Based in Sydney, Australia, Foundry is a blog by Rebecca Thao. Her posts explore modern architecture through photos and quotes by influential architects, engineers, and artists.

Can Big Tech Survive Ignoring Customers?

Recently Google announced an new and updated privacy policy. If you noticed, Google sited "consolidation" as one of the key reasons of this policy change. They simply stated that they are simplifying down from a confusing set of privacy policies to one single policy. To better serve us, right? Of course not. Google's new policy is intended to allow them to consolidate your information across all products. That is, they want to build a profile of you. What do you search for, e-mail, post on social media, blog about, and read about. The more content you create and consume the more Google knows about you, and they intend to bring this information together to target you. Lucky us.

Kind of ironic that the simplification of a privacy policy to better serve the customer is really the consolidation of our information to better serve Google. Don't get me wrong, I'm not naive enough to assume that companies like Google exist only to better serve me. I do wonder how far they will be able to go though considering their recent antics. Google was recently exposed by some social media giants for doctoring their search results. As a consumer, we have a tendency to view search results as something sacred, open, and transparent. We hardly expect that Google wold be adjusting those results to favor themselves and their interests.

Google isn't the only one flying in the face of conventional customer service trends. While most of the business world is salivating over highly engaged brands like Zappos and Toms, Facebook continues to force unwanted changes like Timeline down users throats. Completely side stepping bruised and battered companies like Netflix who have been brutally beaten in the court of public opinion for unwanted changes, Facebook openly and aggressively pushes our information for money.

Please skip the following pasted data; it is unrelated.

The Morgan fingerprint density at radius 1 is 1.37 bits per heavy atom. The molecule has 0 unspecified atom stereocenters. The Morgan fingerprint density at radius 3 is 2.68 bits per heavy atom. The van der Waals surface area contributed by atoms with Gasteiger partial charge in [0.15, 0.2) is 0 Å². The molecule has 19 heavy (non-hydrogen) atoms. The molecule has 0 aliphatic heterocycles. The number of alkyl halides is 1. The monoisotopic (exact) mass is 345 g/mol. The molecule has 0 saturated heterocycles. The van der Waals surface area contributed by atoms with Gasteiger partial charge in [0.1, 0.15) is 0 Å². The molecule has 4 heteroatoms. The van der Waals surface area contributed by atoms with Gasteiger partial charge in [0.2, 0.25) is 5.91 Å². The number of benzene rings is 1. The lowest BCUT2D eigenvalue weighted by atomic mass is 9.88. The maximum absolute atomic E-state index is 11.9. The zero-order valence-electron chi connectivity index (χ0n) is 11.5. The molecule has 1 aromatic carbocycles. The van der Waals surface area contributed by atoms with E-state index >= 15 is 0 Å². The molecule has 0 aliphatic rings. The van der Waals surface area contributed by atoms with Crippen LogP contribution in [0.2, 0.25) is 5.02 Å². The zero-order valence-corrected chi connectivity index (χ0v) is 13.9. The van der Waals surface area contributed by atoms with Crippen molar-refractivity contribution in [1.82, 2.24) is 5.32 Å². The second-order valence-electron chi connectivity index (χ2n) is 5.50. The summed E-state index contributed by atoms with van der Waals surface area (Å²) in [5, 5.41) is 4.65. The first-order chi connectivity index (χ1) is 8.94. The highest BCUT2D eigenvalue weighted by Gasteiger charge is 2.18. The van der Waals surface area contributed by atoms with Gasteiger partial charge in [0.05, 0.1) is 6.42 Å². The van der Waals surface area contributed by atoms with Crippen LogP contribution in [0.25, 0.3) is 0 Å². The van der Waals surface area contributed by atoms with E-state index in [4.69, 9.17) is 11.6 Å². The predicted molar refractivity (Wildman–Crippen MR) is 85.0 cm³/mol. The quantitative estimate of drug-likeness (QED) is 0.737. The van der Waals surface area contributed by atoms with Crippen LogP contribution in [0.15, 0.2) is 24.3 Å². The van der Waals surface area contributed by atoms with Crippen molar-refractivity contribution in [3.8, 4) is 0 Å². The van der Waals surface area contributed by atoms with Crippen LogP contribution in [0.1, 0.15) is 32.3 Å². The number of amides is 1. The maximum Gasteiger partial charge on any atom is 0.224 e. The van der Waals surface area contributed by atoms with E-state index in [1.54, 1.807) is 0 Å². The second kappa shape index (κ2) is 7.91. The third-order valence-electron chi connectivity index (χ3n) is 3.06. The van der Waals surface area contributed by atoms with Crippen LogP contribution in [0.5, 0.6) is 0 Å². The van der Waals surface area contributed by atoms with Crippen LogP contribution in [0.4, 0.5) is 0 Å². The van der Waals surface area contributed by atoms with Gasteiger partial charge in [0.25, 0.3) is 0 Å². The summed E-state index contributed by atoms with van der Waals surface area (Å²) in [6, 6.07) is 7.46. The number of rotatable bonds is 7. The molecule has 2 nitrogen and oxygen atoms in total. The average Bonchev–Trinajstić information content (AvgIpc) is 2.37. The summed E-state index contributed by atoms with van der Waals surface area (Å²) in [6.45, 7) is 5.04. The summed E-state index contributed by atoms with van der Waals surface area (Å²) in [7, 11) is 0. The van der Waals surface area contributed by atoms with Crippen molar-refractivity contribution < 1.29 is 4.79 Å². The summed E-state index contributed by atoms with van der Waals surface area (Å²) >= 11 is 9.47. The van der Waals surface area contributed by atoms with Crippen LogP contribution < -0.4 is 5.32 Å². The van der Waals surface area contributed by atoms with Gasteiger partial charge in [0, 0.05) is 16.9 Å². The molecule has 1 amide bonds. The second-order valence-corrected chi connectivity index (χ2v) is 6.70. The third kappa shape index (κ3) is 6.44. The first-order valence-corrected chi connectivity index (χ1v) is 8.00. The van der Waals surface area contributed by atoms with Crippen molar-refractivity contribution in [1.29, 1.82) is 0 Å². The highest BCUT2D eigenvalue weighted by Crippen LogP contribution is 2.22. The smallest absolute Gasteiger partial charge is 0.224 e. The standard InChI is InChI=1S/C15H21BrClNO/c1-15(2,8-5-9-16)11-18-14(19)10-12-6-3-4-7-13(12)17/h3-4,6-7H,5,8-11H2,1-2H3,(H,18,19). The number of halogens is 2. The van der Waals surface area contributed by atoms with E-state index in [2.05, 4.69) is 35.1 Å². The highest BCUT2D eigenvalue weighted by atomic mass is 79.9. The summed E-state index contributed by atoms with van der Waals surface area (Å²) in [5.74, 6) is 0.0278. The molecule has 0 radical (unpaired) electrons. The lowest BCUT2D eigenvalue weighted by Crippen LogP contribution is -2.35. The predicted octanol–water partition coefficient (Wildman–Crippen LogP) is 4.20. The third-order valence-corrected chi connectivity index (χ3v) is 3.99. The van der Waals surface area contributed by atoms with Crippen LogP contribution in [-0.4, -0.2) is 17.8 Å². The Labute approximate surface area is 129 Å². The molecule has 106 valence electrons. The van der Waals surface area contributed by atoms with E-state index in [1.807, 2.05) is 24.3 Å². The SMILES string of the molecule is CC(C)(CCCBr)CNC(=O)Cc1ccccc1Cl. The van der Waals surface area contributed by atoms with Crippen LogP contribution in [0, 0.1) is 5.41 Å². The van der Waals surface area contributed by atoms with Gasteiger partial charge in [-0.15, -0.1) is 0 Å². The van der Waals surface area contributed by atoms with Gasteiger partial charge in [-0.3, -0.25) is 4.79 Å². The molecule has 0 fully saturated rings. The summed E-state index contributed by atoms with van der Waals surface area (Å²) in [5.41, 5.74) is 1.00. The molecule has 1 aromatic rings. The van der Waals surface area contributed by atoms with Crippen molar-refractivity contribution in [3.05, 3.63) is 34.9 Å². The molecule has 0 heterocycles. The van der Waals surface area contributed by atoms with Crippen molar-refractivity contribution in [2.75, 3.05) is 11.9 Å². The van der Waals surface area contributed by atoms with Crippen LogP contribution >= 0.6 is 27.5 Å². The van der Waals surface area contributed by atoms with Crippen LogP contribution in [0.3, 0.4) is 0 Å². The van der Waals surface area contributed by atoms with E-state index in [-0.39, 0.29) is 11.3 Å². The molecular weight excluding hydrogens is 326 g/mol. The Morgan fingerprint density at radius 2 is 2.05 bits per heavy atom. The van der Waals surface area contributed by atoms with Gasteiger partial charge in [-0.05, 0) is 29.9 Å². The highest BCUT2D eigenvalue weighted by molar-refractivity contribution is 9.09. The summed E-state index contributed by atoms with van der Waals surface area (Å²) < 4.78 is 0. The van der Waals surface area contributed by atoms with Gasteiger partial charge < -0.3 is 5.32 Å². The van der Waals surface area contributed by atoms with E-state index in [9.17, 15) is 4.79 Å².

It's an intriguing world we live in at this time. We have become so dependent on brands such as Google and Facebook that we really don't care what they do. We just keep using. This is hardly a post to call for a fleeting "Facebook fast". I'll keep using it, and I've recently organized my entire organizational life around Google products. It's good stuff. I just wonder how long they will be able to continue in such a manner when the rest of the business world is working hard to run in the opposite direction.

We live in a business atmosphere where becoming a platform is they key to success. Becoming a platform for your customers allows you to "serve" them while gathering valuable data. It's the currency in place that companies like Google, Amazon, Apple, Facebook, and others live on. Right now it works, but we also live in a well documented time of unstable trends and constant change. Entire countries can be overthrown in a matter days when we use these platforms to unite for change. 

I don't think it's a matter of if things will change as much as when. When we decide that we are all tired of our data being collected and sold at a profit. When the pendulum swings back and we all decide to take ownership of our information and what happens to it. When we get tired of being told what we might like or want based on our history and decide we want more transparency. It's no that far off either. We know that what we really like is to be treated like a person, to be given a voice, to be heard and respected, be engaged and appreciated, and to be treated with respect (specifically with privacy). I think the time is coming soon when people get a bit fed up with it all and look for a change. The interesting piece will be to see who is waiting in the wings, ready to provide a "platform" or product with the same great features and convenience as Facebook or Google but with the customer engagement and service principles of a Zappos, Trader Joe's, Costco, Starbucks or the Ritz.

My prediction? Amazon. I'll tell you why in a blog post to come soon (I'm sure you're on the edge of your seat).

On The Value of Creativity

The Paradox of Influence